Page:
Saturday, October 31, 2009
I wasn't sure how many of you out there realized that we had ancestors living in Salem during the Salem Witch trials of 1692. We just have so many early colonials on our tree that it was bound to happen. Grandma Pearl had multiple ancestors in the Massachusetts, some right in Salem. Ephraim Kempton and his wife Patience Faunce were possibly there, but I'm not positive because they had moved to Plymouth sometime between 1674 and 1707. However, the Ebenezer and Hannah Dodge Woodbury family was definitely there for all the action. Here is the trace up the tree: (Me-->Dad-->Grandpa Haynes-->Pearl Drake-->Mary Jane Cheney-->Lucy Elzada Hardy-->Zachariah Hardy-->Elizabeth Thorndike-->Robert Thorndike-->Elizabeth Woodberry-->Ebenezer Woodbury.) Phew! That's ten generations ago! So, anyway, I've checked the list of the 19 that were hung and a few more that were killed, and there weren't any of these last names among them. So, I guess our family tree is witch free! The bad news is, there were dozens in the jails and hundreds that were accused in the town, so who was doing all the accusing? I don't know but I hope it wasn't them!
There were some pretty wild goings on, so I'm sure no matter the level of our ancestors' involvement, I'm sure they were familiar with the key players and had an opinion of what was just and right. Wouldn't it be interesting to know? Here is a good website to read more about the Salem Witch Trials.
Sunday, October 25, 2009
(Me-->Mom-->Grandpa Heagy-->Charles Aaron Samuel Heagy)
"My Father, Charles Aaron Samuel Heagy, was the fourth child of eight to Chalres Aaron Heagy and Martha Justine Cooper. CASH, his initials, was born 17 March 1895 [St. Patrick's Day] at Bureau Junction, Bureau, Ill., and died 5 March 1985. His family homesteaded in the Circle-Glendive, Montana area. While there, he mentioned how he enjoyed being a sheep herder. You couldn't call him a shepherd because of the great number of sheep each sheep herder tended. As I remember, it was the custom to have one black sheep for every one hundred white. The sheep herder could count the blacks to determine if all were accounted for. The sheep industry was a big thing before synthetic materials.
Charlie served under the Office of the Quartermaster as a cook during the First World War. At the age of 22 and 5 feet 5 1/2 inches tall he was inducted, September 18 1917, at Glendive Montana, and discarched 6 Feb 1919. he attained the rank of Sargent First Class, training at Camp Lewis, Washington. He then served the remainder of his time at Camp Bowie Texas. While in the service he had a good friend with either his given or family name of Ebert, and you know the rest of the story as far as my name is concerned.
I believe, but am not positive that after his discharge, Dad returned to the Glendive area to work his own or his dad's homestead."
More later from this history. I was so surprised to learn that Great Grandpa Heagy was very short! We went to see him in the nursing home when we were little, but he was probably sitting down, so I didn't notice that my mom is at least five inches taller than he was! I also pulled out the map and saw how far away Glendive is, clear to the East side of the state. I wonder what made him want to come to Great Falls....maybe because that is where his wife Cleora's family was? He married her in Fort Benton.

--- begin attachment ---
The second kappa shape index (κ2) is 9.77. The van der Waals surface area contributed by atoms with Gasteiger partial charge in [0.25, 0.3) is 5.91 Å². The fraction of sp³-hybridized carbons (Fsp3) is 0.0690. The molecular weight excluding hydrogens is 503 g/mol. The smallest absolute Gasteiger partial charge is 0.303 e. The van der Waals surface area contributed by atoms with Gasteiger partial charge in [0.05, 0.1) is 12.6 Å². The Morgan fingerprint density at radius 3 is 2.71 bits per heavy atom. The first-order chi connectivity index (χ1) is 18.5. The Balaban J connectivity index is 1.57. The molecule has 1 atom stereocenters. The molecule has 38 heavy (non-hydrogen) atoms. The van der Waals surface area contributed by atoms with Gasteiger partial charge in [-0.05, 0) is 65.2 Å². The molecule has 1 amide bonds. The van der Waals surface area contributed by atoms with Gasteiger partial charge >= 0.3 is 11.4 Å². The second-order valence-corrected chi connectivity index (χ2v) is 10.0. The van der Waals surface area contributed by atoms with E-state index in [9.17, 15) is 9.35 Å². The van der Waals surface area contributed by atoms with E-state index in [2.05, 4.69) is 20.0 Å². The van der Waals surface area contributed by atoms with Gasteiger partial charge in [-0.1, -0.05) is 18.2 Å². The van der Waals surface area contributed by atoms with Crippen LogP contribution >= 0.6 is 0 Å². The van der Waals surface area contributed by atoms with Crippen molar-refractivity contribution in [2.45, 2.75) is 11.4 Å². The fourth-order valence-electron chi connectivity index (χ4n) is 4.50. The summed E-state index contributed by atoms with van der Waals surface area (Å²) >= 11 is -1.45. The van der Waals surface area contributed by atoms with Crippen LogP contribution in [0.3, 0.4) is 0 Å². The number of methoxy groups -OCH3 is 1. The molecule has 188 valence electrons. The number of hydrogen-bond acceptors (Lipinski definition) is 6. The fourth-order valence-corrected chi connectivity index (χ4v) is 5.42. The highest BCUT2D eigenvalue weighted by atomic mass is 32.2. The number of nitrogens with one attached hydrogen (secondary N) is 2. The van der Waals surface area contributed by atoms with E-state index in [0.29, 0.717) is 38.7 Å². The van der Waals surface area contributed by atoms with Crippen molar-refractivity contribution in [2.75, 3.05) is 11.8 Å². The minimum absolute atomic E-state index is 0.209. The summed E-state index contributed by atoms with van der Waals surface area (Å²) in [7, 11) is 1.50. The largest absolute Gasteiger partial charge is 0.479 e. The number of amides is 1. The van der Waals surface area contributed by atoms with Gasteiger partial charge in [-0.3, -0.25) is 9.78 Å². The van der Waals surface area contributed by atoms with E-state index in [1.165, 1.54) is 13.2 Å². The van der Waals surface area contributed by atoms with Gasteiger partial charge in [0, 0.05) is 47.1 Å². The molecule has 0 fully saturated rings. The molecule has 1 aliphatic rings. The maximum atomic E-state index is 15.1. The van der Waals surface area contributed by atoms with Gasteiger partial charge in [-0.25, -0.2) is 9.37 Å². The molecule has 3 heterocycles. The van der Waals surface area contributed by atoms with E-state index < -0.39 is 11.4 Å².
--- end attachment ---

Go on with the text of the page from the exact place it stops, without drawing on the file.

Here is another fun quest if anyone is interested, like they do on that show "History Detectives" on PBS (it's my fav). Wouldn't it be cool to check the military records of Charlie's group and find what Ebert our Grandpa is named for, and where his family is now?
Friday, October 16, 2009
(Me-->Mom-->Beverly Ely-->LaRue McCann-->Eunice Rosella Teeples)
Harriet and her husband, William Randolph Teeples, were asked to settle in the Gila River area of Arizona. This is where Eunice was born. William Randolph Teeples died before they had been there long, and Harriet decided to go back to the Bear Lake area where the rest of her family was. In a wagon, with her children, by herself. Luckily, a young man, a neighbor, offered to help her travel when he heard the plan. Most of the history I have of her is about this wild trip they went on. Here is an excerpt.
"We started on the next day and while traveling along a side hill the upper front wheel of the wagon struck a large rock and the lower wheel dropped into a hole. It gave such a sudden jolt that it threw my three year old baby girl Eunice out over the front wheel into a sharp rock, and my fourteen year old boy was thrown over her, onto the ground. It did not hurt the boy, but the baby girl lay so still and white. I stopped the team and jumped out. Her brother had lifted her and ran to me with her in his arms. Her face was covered with blood and her head dropped down. I took her in my arms and ran to a little stream where I bathed her face in cold water. The fall had cut a large gash in her cheek through which I could see her teeth. She was some time coming to herself. This had all come so suddenly and I was so excited trying to bring her out of danger that I had hardly realized what had happened. When she opened her eyes and looked at me and began to moan, I began to shake and tremble and became so weak that I fairly tottered up and laid her on the bedding in the wagon. I then fell upon my knees and thanked the Lord with all my sould for sparing her life. She could not raise her head again that day but was much better the next morning."